What's most striking is the architectural variety of this great complex. The oldest parts still standing date from the 15th century, though most of the castle was built during the Renaissance in the baroque styles of the 16th and 17th centuries, when the castle was the seat of the Palatinate electors. There's an "English wing," built in 1612 by the elector Friedrich V for his teenage Scottish bride, Elizabeth Stuart; its plain, square-window facade is positively foreign compared to the castle's more opulent styles. (The enamored Friedrich also had a charming garden laid out for his young bride; its imposing arched entryway, the Elisabethentor, was put up overnight as a surprise for her 19th birthday.) The architectural highlight remains the Renaissance courtyard—harmonious, graceful, and ornate.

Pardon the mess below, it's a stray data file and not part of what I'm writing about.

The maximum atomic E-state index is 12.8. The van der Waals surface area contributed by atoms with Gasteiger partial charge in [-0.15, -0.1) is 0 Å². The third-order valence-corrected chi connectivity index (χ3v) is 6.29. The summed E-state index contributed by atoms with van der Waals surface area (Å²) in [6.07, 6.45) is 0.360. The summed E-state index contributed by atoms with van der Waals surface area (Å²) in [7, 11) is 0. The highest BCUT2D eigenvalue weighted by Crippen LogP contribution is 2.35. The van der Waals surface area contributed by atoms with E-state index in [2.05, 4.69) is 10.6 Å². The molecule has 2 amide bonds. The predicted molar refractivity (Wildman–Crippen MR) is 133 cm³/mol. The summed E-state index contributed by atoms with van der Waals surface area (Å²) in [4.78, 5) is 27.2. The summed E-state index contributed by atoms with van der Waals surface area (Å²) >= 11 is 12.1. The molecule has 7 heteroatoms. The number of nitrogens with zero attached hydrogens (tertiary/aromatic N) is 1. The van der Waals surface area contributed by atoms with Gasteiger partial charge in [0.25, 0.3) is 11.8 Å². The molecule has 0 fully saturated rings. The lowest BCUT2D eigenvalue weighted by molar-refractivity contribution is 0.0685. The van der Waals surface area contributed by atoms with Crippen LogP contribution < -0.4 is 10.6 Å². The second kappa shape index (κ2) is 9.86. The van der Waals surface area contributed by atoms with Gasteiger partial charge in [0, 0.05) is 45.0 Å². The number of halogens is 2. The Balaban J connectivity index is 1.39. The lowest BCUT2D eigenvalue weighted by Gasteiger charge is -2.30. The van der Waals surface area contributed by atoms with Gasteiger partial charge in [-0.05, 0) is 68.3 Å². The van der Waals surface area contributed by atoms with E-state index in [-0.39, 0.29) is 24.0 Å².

Even if you have to wait, make a point of seeing the Grosses Fass (Great Cask) in the cellar, possibly the world's largest wine barrel, made from 130 oak trees and capable of
holding 58,500 gallons. It was used to hold wines paid as taxes by wine growers in the Palatinate. In summer there are fireworks displays, on the first Saturday in June and September and the second Saturday in July, to commemorate when the castle went up in flames in 1689, 1693, and 1764. In July and August the castle hosts a theater festival. Performances of The Student Prince often figure prominently. Take the Königstuhl Bergbahn, or funicular (€6.50 round-trip), faster and less tiring than hiking to the castle on the Burgweg. Audio guides are available in seven languages.